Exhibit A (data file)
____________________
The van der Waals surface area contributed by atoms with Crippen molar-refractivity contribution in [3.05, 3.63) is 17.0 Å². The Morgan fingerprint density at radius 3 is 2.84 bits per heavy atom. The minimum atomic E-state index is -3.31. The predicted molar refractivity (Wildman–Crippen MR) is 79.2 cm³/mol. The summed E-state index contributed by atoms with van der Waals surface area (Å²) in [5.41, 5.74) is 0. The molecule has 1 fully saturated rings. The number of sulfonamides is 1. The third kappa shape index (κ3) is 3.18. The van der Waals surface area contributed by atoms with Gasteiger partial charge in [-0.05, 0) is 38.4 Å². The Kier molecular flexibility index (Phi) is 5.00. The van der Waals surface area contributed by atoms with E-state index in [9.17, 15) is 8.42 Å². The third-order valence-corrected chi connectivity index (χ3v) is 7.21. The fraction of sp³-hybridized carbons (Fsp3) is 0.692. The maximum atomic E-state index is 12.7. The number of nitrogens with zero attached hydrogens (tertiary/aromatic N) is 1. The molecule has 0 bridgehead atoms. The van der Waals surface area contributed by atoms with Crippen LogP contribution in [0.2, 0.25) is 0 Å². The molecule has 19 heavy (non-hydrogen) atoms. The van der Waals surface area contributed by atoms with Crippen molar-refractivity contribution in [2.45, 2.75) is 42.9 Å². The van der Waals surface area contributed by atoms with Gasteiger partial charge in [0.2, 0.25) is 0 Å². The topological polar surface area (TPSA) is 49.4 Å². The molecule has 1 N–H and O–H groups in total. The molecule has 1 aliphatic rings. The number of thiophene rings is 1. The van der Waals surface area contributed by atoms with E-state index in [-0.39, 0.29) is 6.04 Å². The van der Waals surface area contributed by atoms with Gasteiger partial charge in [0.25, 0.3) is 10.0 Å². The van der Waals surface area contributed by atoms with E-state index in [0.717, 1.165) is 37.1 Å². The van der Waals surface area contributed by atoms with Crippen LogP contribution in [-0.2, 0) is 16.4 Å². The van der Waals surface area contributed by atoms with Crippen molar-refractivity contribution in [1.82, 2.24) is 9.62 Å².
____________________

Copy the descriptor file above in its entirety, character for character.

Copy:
The van der Waals surface area contributed by atoms with Crippen molar-refractivity contribution in [3.05, 3.63) is 17.0 Å². The Morgan fingerprint density at radius 3 is 2.84 bits per heavy atom. The minimum atomic E-state index is -3.31. The predicted molar refractivity (Wildman–Crippen MR) is 79.2 cm³/mol. The summed E-state index contributed by atoms with van der Waals surface area (Å²) in [5.41, 5.74) is 0. The molecule has 1 fully saturated rings. The number of sulfonamides is 1. The third kappa shape index (κ3) is 3.18. The van der Waals surface area contributed by atoms with Gasteiger partial charge in [-0.05, 0) is 38.4 Å². The Kier molecular flexibility index (Phi) is 5.00. The van der Waals surface area contributed by atoms with E-state index in [9.17, 15) is 8.42 Å². The third-order valence-corrected chi connectivity index (χ3v) is 7.21. The fraction of sp³-hybridized carbons (Fsp3) is 0.692. The maximum atomic E-state index is 12.7. The number of nitrogens with zero attached hydrogens (tertiary/aromatic N) is 1. The molecule has 0 bridgehead atoms. The van der Waals surface area contributed by atoms with Crippen LogP contribution in [0.2, 0.25) is 0 Å². The molecule has 19 heavy (non-hydrogen) atoms. The van der Waals surface area contributed by atoms with Crippen molar-refractivity contribution in [2.45, 2.75) is 42.9 Å². The van der Waals surface area contributed by atoms with Gasteiger partial charge in [0.2, 0.25) is 0 Å². The topological polar surface area (TPSA) is 49.4 Å². The molecule has 1 N–H and O–H groups in total. The molecule has 1 aliphatic rings. The number of thiophene rings is 1. The van der Waals surface area contributed by atoms with E-state index in [-0.39, 0.29) is 6.04 Å². The van der Waals surface area contributed by atoms with Gasteiger partial charge in [0.25, 0.3) is 10.0 Å². The van der Waals surface area contributed by atoms with E-state index in [0.717, 1.165) is 37.1 Å². The van der Waals surface area contributed by atoms with Crippen LogP contribution in [-0.2, 0) is 16.4 Å². The van der Waals surface area contributed by atoms with Crippen molar-refractivity contribution in [1.82, 2.24) is 9.62 Å².